There are a couple of points you need to take into account to solve this.
First you'll want to switch your sprite's Mesh Mode in its texture import settings to Full Rect so you can enable 9-slice scaling on it as described in the Unity docs.
This lets you select either the Sliced or Tiled modes on your Sprite or Image components, which will ensure borders of your sprite stay the same thickness in the game world/canvas when the sprite is enlarged - they'll be spaced out or tiled instead of stretched to fit.
For a non-UI sprite, the size of the border in actual display pixels will depend on how your camera sees it. This includes your pixels per unit setting, the size of your orthographic camera, and the resolution of the display viewport. You can work out the result using these formulas:
world thickness = (1 pixel of texture) ÷ (pixels per unit)
vertical screen fraction = (world thickness) ÷ (camera height * 2)
display pixels = (vertical screen fraction) * (pixel height of display viewport)
(For perspective cameras you also need to factor in the depth of the sprite from the camera)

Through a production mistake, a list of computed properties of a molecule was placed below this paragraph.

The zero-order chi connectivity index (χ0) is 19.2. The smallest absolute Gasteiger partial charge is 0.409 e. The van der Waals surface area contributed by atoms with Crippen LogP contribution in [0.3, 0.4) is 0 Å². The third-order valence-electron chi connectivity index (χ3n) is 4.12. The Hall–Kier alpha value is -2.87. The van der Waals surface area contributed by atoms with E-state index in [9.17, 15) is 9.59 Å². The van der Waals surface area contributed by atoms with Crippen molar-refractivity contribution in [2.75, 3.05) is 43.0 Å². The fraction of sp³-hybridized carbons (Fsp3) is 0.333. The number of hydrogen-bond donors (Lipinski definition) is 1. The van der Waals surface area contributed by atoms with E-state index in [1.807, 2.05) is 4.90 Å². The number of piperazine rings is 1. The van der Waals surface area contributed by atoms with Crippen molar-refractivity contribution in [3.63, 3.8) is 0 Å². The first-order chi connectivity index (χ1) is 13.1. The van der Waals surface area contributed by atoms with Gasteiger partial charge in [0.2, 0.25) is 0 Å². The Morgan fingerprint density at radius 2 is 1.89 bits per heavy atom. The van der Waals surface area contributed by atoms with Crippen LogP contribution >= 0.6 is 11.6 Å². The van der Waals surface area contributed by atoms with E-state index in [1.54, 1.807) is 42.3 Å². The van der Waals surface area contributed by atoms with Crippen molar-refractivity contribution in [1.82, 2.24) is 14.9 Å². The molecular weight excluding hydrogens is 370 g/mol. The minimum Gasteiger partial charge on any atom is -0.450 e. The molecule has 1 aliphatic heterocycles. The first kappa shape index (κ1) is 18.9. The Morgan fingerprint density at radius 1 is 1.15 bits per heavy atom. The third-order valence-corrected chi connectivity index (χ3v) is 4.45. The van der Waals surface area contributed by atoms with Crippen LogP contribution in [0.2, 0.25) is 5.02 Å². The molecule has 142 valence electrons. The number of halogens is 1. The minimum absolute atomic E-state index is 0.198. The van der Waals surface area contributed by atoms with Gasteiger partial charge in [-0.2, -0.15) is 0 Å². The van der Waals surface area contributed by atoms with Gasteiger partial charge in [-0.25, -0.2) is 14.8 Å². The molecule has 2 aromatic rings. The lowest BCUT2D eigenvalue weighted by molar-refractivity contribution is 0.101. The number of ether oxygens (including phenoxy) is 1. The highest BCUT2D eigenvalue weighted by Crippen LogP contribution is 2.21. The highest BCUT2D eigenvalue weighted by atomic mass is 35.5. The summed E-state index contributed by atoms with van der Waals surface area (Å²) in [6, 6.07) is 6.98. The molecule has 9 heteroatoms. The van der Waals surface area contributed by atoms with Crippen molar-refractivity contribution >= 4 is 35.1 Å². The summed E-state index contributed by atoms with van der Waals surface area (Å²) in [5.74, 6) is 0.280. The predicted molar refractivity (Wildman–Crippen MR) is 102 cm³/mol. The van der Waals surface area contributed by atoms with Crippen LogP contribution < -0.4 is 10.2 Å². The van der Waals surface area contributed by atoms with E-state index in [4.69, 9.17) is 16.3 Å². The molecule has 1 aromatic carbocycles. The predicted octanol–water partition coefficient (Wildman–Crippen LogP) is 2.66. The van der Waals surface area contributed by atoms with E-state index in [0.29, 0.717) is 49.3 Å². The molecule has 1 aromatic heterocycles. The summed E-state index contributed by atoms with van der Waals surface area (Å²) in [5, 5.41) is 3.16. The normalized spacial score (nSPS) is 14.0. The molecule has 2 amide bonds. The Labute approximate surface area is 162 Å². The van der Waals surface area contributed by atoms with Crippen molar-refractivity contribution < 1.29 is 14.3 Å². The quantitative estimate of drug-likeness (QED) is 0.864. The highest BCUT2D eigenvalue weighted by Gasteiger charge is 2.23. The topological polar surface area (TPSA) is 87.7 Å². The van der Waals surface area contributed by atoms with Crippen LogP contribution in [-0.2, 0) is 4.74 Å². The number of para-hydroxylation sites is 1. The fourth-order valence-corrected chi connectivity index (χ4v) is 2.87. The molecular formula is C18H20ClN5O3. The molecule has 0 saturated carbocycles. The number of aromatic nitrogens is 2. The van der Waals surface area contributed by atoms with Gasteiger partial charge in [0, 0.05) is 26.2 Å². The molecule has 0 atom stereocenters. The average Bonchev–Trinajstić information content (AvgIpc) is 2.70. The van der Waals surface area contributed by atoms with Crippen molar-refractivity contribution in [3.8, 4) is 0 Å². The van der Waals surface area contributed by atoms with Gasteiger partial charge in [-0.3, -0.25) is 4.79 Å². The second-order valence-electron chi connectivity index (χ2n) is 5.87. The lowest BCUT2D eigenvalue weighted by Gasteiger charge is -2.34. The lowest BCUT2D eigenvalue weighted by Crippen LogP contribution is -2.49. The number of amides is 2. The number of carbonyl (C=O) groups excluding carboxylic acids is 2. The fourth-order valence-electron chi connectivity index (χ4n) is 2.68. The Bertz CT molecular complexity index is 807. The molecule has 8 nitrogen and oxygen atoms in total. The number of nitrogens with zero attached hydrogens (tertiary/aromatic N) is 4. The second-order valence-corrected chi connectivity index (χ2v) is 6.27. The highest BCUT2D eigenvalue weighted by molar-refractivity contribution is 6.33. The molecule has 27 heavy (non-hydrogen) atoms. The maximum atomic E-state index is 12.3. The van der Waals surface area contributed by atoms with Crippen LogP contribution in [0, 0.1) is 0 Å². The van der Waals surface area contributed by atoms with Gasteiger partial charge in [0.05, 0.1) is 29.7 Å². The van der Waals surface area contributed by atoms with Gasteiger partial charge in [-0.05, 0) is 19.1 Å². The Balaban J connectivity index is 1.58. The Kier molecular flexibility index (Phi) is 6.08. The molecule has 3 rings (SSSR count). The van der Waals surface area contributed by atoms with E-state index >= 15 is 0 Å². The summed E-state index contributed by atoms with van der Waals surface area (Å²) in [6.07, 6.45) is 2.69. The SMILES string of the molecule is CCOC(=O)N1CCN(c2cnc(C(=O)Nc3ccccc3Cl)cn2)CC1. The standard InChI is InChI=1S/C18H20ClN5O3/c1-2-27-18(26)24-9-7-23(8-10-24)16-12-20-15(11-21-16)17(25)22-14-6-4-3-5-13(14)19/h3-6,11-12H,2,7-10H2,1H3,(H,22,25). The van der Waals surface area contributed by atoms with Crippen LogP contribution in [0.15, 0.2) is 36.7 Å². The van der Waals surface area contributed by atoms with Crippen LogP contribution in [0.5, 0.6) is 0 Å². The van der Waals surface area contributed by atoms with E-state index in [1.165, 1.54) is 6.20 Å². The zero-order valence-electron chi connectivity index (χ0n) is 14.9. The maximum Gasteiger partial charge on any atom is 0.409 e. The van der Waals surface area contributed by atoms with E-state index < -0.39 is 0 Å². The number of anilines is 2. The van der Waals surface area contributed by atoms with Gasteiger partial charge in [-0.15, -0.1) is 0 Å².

You'll want to carefully choose your pixel per unit and camera settings to keep this at an integer value. Otherwise you can get one border drawn thicker than the other if one border rounds the fraction differently.
For an Image component displayed as part of your UI, this is a bit easier to manage. Set up your Canvas with a CanvasScaler set to Constant Pixel Size, with the Reference Pixels per Unit value the same as the one you used to import your sprites, or an integer multiple of it if you want to upscale the art (Don't forget to switch your textures to Point filtering if you're upscaling pixel art).
Then enable the Pixel Perfect box in the Canvas component, which turns off anti-aliasing on UI so you get exactly the pixels of your sprite.